Then again, Augusta is not the sort of place where you can just parachute in for a week — especially during Masters week — and come away with any real understanding. Maybe no place can be understood that quickly, but Augusta is a particularly difficult place to sum up. It’s bigger than you would think (a half million people live in the metropolitan area) and yet it feels small. It is almost equally split between black and white. It has a big Medical District (which employs more than 25,000 people), a huge military base (Fort Gordon) and a popular restaurant that called itself “Wife Saver” in 1965 and, well, just stayed with the name.

(The Wife Saver motto is 'Put a Little South in Your Mouth.' I remember I once took a date to the Wife Saver — something that should begin to explain my time in Augusta — and I pointed out with some pride that 'macaroni and cheese' was listed as a vegetable. This is a Southern restaurant staple; in my book you are in a real Southern restaurant only when they don’t offer unsweetened iced tea, and mac and cheese is called a vegetable. My date, who had lived in Georgia her whole life, did not understand the point. 'If mac and cheese is not a vegetable,' she said, 'what else would you call it?')

Augusta is an old American city — it was founded almost a half century before the Revolutionary War — and people take pride in the history. There are many beautiful old houses. There are lots of statues. The best statue, of course, is the one that depicts Augusta’s most famous son, James Brown. The statue is so cool that there’s a permanent camera mounted above it so that, even though James Brown is gone, people will always be able to take a photo with the Godfather of Soul and then see it on the Internet.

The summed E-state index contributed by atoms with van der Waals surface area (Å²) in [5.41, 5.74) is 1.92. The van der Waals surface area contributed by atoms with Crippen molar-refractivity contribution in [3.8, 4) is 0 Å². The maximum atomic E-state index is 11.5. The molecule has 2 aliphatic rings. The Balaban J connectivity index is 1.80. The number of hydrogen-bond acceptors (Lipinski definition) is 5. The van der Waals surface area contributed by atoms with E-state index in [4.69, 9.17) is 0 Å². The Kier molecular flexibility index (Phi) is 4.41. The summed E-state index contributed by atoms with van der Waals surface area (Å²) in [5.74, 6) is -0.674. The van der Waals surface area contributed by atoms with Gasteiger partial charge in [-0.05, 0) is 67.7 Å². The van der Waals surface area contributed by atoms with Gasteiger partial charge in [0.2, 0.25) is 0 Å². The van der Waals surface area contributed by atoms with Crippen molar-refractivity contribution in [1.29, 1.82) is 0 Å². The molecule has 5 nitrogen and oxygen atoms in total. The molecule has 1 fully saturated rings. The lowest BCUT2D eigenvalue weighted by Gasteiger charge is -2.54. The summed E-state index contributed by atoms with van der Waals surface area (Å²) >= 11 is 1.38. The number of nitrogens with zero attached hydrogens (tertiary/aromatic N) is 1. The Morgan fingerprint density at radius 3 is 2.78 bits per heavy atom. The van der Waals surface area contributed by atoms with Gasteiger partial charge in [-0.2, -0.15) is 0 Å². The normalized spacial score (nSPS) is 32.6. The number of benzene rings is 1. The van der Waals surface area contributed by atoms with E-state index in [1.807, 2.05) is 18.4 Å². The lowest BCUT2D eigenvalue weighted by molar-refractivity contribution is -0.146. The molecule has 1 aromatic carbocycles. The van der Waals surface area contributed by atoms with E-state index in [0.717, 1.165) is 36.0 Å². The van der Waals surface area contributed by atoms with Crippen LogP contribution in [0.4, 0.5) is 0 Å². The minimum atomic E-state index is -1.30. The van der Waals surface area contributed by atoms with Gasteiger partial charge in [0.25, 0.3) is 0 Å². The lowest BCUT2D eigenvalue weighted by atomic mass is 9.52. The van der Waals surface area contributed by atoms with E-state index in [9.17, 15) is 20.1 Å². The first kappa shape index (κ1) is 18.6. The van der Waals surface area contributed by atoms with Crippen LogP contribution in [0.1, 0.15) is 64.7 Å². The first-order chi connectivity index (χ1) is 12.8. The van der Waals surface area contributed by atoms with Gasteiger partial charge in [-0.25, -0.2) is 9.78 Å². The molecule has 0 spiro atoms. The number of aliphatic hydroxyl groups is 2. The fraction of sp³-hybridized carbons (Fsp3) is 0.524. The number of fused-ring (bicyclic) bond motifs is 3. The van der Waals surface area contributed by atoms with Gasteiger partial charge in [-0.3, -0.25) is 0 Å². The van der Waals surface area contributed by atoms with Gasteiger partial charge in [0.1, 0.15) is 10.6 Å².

(I met James Brown when I was a columnist in Augusta; I wanted to write a column about his high school basketball career. He had absolutely no interest in that. But he did say that I was very polite. Or at least I think that’s what he said. James Brown was not the easiest man to understand.)

August’s most famous landmark, at least as far as I was concerned, is the Archibald Butt Bridge. It was named, naturally, for Archibald Butt, a remarkable man with a remarkable name. Butt was a war hero, an aide to two presidents, and a guest of William Howard Taft when he became the first president to throw out the first pitch at a Major League baseball game. He was also a passenger on the Titanic. Butt gave up his place on a lifeboat and went down with the ship as a hero.